Flux cored arc welding is similar to stick welding, except the electrode is tubular and continuously fed–the flux is contained in the center of the electrode tube.  Along with gas metal arc welding, this is one of the two most cost-effective manual arc welding processes [9].  Like stick welding, the flux core forms a protective slag over the weld.  Unlike stick welding, the electrode is continuously fed through a handheld “gun,” which improves arc-time and reduces the chance of weld discontinuities.  Also unlike stick welding, a shielding gas can also be fed to the weld area through the gun (carbon dioxide for mild steels; mixtures of argon and CO2 for stainless steels–remaining aware that drafty areas can negate the affect of inert gas shielding).  It’s primarily used for welding steels and stainless over wide stock thicknesses and is noted for very high-quality weld joints that are smooth and uniform [1]. This method has become quite useful in shops doing semiautomatic welding, where production welds that are short, change direction, or are out of position (vertical or overhead) are done [8].

Gas Metal Arc (Consumable Electrode)

General Info

In this arc welding process, the consumable electrode is a bare metal wire which is continuously fed from a spool.  Wire diameters are between 1/32″ and 1/4″, and selection of wire diameter depends on the thickness of the parts being joined and desired deposition rate [1].  The wire is fed through a gun held by the operator, which also floods the welding area with a gas for shielding the weld from the atmosphere.  Selection of gases–and mixes of gases–depends on the metal being welded.  Inert gases (argon and helium) are used for welding aluminum alloys and stainless.  CO2 is commonly used for welding low and medium carbon steels [1].  CO2, though it is an active gas which can degrade weld mechanical properties, is a much more economical shielding gas, and can be used in pure form as the shielding gas (on “globular transfer” gas metal arc welding, [8]) or mixed with argon in ratios of CO2/Argon ratios from 25%/75% to 10%/90% (“spray arc transfer” gas metal arc welding [8]) [4], while still allowing an acceptable weld to be created.  (FYI, the deposition of metal as it shorts to the base piece creates the characteristic buzzing heard when this process is performed on thin metals using “short arc transfer” Gas Metal Arc Welding, [9])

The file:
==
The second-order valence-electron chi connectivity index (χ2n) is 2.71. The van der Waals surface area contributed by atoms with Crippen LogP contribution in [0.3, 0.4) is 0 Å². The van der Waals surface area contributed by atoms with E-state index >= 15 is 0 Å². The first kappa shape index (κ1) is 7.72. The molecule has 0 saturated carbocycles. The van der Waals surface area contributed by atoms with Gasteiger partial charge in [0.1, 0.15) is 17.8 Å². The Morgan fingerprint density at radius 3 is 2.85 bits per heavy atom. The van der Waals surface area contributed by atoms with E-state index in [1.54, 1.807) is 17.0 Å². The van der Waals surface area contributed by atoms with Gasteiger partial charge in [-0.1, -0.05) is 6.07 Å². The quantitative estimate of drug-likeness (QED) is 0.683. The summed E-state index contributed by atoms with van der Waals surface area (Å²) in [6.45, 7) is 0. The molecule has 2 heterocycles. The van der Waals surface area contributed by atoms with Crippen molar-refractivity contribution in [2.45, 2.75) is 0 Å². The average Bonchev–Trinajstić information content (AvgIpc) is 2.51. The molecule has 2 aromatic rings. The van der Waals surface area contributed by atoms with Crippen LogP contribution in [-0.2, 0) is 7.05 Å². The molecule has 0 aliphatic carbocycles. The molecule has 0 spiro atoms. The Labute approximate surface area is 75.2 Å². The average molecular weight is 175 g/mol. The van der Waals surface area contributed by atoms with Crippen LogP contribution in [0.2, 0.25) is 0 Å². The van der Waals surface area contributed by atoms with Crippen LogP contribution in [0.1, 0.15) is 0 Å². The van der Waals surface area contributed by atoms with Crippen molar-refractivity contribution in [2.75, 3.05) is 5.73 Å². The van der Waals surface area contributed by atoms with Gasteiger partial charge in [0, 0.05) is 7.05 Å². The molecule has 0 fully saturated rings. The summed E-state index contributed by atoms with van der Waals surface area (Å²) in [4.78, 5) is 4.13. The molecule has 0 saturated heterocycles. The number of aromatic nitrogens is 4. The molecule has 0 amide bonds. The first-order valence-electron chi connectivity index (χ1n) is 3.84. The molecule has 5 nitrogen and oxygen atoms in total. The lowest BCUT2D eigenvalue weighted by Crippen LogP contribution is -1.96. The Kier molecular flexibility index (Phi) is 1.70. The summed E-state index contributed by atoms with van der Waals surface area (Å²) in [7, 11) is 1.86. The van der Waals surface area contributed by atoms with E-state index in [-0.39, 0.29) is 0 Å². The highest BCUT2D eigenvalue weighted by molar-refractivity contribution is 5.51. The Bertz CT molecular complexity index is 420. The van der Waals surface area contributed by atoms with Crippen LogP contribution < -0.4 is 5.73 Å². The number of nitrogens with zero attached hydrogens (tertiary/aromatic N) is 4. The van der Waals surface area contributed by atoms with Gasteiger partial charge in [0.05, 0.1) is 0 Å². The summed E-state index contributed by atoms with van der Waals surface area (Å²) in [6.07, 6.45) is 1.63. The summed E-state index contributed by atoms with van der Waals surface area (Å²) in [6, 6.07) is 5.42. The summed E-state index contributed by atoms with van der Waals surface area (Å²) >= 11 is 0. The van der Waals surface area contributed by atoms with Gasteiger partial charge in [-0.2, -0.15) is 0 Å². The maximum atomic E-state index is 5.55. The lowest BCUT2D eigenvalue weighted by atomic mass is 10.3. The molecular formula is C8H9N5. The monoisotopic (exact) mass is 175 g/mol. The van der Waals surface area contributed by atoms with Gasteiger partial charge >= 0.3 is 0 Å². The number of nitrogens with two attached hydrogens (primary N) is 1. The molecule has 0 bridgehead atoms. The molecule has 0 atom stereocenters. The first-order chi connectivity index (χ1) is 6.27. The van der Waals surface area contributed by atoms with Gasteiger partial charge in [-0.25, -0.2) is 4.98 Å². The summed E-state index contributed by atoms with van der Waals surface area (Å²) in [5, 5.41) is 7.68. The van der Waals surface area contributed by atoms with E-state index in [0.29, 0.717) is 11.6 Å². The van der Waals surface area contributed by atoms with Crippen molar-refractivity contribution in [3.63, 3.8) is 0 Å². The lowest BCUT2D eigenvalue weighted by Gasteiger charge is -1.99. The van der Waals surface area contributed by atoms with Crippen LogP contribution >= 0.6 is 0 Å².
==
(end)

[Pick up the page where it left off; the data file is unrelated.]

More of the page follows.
• Widely used in fabrication operations in factories for ferrous and nonferrous metals [1].
  • Used extensively in sheet metal operations and thus heavily in the automobile industry [4].


  • Due to the shielding gas, there is no need to chip away flux after the weld is completed (thus, ideal for welds requiring multiple passes).
  • Significant advantage in arc-time over stick welding because wire is fed continuously.
  • Continuous feed wire lends itself to automation of this welding method.
  • Higher deposition rates than stick welding [1].
  • With Flux-cored arc welding, one of the two most cost-effective manual arc welding operations [9].


  • The use of a shielding gas generally makes it unsuitable for welding in drafty environments [4].

Submerged Arc (Consumable Electrode)

General Info

Submerged arc welding uses a continuous consumable electrode fed to the weld location which is submerged under a blanket of granular flux.  The flux is fed from a hopper ahead of the position being welded.  As illustrated in the first photo above, a vacuum device is also often used to pick up and recycle the flux which is not converted to slag by the heat of the arc welding process.


  • Horizontal welding applications which can be easily automated.
  • Frequently used in steel fabrication for structural shapes, an example being welded I-beams and heavy machinery [1, 5].
  • Longitudinal and circumferential seams for large diameter pipes, tanks, and pressure vessels.
  • Low-carbon, low-alloy, and stainless steels are readily welded by this process–high-carbon steels, tool-steels and nonferrous metals cannot be [1].  It can be used with Nickel based alloys [5].


  • Increases safety; blanket of flux reduces spatter [1].
  • Relatively slow cooling due to slag and unused blanket of flux–this results in a high-quality weld joint noted for toughness and ductility [1].
  • Very high deposition rates can be achieved–100 lb/h for this process vs. 10 lb/h for stick welding.  This is aided by the fact that multiple wire electrodes can be used [5].
  • Fast deposition rates also mean less energy is transferred into the base parts, which helps to prevent part distortion [8].
  • Thin sheet steels can be welded at very high rates (16 ft/min) [5].
  • Requires little edge preparation [5].
  • Deep weld penetration is achieved, which allows small welding grooves [5, 8].


  • Slag must be chipped off the finished weld.
  • Parts must be oriented horizontally and a backing plate is often required.

Gas Tungsten Arc (TIG, Nonconsumable Electrode)

General Info